2.2.3. AKI and Cost

In the United States, AKI is associated with an increase in hospitalization costs that range from USD 5.4 to 24.0 billion annually. The average cost of hospital stays involving AKI was nearly double the cost of stays without AKI. In 2014, the average cost for a hospital stay that involved a diagnosis of AKI (USD 19,200/patient/hospitalization) was nearly twice as high as for stays that did not involve AKI (USD 9900/patient/hospitalization) [29,30]. These complications highlight the important care for AKI survivors; it should be optimized to prevent/minimize these complications.

3. Care for AKI Survivors: (Table 1)

Caring for AKI survivors can be divided into inpatient and outpatient or post-discharge care.
Table 1. Intervention for AKI survivors.
Table 1. Intervention for AKI survivors.
Determinants of AKI-D OutcomesIntervention
Education of patient/caregiver and team members about better care of the kidney post-hospital discharge.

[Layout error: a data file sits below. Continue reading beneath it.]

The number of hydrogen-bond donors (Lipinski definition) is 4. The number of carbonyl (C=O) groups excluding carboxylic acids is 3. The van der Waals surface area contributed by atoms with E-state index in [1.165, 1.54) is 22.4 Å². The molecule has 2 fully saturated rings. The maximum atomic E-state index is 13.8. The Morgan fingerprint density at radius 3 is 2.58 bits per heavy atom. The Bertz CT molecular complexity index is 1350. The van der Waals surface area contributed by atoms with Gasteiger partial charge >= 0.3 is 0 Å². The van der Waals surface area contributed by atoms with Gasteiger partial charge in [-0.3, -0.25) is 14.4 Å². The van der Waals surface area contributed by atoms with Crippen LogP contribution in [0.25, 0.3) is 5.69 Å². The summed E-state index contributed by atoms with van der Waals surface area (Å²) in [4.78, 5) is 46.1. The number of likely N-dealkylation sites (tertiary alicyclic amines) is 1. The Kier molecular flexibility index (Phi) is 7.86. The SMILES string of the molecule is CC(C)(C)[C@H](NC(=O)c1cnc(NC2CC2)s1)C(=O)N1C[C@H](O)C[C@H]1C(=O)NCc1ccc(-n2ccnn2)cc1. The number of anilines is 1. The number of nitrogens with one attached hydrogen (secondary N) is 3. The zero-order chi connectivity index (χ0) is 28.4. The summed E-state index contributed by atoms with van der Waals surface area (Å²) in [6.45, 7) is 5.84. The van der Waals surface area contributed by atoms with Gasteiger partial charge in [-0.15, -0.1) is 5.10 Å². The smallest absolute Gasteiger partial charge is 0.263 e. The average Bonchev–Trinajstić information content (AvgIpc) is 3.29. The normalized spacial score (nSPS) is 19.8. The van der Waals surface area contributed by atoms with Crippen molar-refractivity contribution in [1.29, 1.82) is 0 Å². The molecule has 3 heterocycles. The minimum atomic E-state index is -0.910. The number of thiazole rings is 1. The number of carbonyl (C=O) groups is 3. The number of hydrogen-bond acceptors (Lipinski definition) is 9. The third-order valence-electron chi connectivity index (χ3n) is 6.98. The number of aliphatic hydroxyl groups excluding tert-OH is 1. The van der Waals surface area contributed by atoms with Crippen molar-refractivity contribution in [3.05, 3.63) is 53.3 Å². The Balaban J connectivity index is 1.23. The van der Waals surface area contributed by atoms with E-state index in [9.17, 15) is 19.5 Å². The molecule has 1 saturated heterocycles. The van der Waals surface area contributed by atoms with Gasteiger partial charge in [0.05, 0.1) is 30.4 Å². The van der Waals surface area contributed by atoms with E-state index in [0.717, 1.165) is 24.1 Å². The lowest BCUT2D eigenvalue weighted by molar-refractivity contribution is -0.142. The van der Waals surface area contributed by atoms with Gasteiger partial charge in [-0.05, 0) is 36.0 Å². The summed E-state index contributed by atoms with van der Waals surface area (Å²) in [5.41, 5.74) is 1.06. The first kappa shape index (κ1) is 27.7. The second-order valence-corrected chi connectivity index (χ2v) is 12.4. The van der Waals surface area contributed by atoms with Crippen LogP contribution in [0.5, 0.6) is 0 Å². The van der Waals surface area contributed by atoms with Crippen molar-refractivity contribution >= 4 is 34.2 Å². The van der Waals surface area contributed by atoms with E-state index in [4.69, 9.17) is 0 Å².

• Severity of acute disease
  • Pre-existing CKD
  • Prior AKI
  • Diabetes mellitus (DM)
  • Cardiovascular diseases (CVD)
  • Volume overload
  • Other co-morbidities: chronic liver diseases, cancer, surgeries.
Adequate management of DM, CVD, volume overload, and other comorbidities.
Laboratory parameters
Monitoring serum creatinine, cystatin C, and proteinuria for renal recovery.
  • Renin−angiotensin system inhibitors (RASi)
  • Diuretics
  • Others
Restarting RASi when kidney function returns to baseline/new baseline.
Diuretics help with volume management and may help in kidney recovery following AKI.
Adjusting dose of medications based on kidney function.
Outpatient care of patients
  • Dialysis-related factors
  • Renal replacement modality
  • Dose and duration of renal replacement therapy
  • Intradialytic hypotensive episodes
  • Nephrology post-AKI follow-up
For AKI-D:
Avoid frequent hypotensive episodes and limit ultrafiltration.
For both AKI and AKI-D
Communication among different team members (nephrologist, primary care provider, pharmacists, nurses, and other relevant subspecialties).